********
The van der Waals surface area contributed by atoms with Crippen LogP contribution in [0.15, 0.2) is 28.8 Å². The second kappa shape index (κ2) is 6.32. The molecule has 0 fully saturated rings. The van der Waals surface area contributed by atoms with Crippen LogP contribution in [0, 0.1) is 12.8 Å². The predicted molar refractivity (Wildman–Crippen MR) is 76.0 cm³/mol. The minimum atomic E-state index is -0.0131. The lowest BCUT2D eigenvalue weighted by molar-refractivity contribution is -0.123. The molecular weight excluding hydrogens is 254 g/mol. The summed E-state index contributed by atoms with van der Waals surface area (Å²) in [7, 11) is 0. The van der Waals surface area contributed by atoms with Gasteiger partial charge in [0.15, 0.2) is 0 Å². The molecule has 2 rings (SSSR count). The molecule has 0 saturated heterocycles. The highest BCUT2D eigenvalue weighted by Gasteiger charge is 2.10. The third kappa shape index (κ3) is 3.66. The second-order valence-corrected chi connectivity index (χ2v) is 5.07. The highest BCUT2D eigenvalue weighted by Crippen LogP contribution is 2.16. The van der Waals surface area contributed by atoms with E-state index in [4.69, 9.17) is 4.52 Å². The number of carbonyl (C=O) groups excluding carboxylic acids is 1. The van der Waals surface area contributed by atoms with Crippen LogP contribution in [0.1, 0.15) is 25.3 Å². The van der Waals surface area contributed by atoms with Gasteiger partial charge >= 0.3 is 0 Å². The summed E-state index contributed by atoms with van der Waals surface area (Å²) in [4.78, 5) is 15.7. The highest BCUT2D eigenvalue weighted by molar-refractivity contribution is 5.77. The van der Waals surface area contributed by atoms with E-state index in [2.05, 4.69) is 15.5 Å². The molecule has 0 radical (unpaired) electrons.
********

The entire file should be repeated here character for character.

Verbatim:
The van der Waals surface area contributed by atoms with Crippen LogP contribution in [0.15, 0.2) is 28.8 Å². The second kappa shape index (κ2) is 6.32. The molecule has 0 fully saturated rings. The van der Waals surface area contributed by atoms with Crippen LogP contribution in [0, 0.1) is 12.8 Å². The predicted molar refractivity (Wildman–Crippen MR) is 76.0 cm³/mol. The minimum atomic E-state index is -0.0131. The lowest BCUT2D eigenvalue weighted by molar-refractivity contribution is -0.123. The molecular weight excluding hydrogens is 254 g/mol. The summed E-state index contributed by atoms with van der Waals surface area (Å²) in [7, 11) is 0. The van der Waals surface area contributed by atoms with Gasteiger partial charge in [0.15, 0.2) is 0 Å². The molecule has 2 rings (SSSR count). The molecule has 0 saturated heterocycles. The highest BCUT2D eigenvalue weighted by Gasteiger charge is 2.10. The third kappa shape index (κ3) is 3.66. The second-order valence-corrected chi connectivity index (χ2v) is 5.07. The highest BCUT2D eigenvalue weighted by Crippen LogP contribution is 2.16. The van der Waals surface area contributed by atoms with E-state index in [4.69, 9.17) is 4.52 Å². The number of carbonyl (C=O) groups excluding carboxylic acids is 1. The van der Waals surface area contributed by atoms with Crippen LogP contribution in [0.1, 0.15) is 25.3 Å². The van der Waals surface area contributed by atoms with Gasteiger partial charge >= 0.3 is 0 Å². The summed E-state index contributed by atoms with van der Waals surface area (Å²) in [4.78, 5) is 15.7. The highest BCUT2D eigenvalue weighted by molar-refractivity contribution is 5.77. The van der Waals surface area contributed by atoms with E-state index in [2.05, 4.69) is 15.5 Å². The molecule has 0 radical (unpaired) electrons.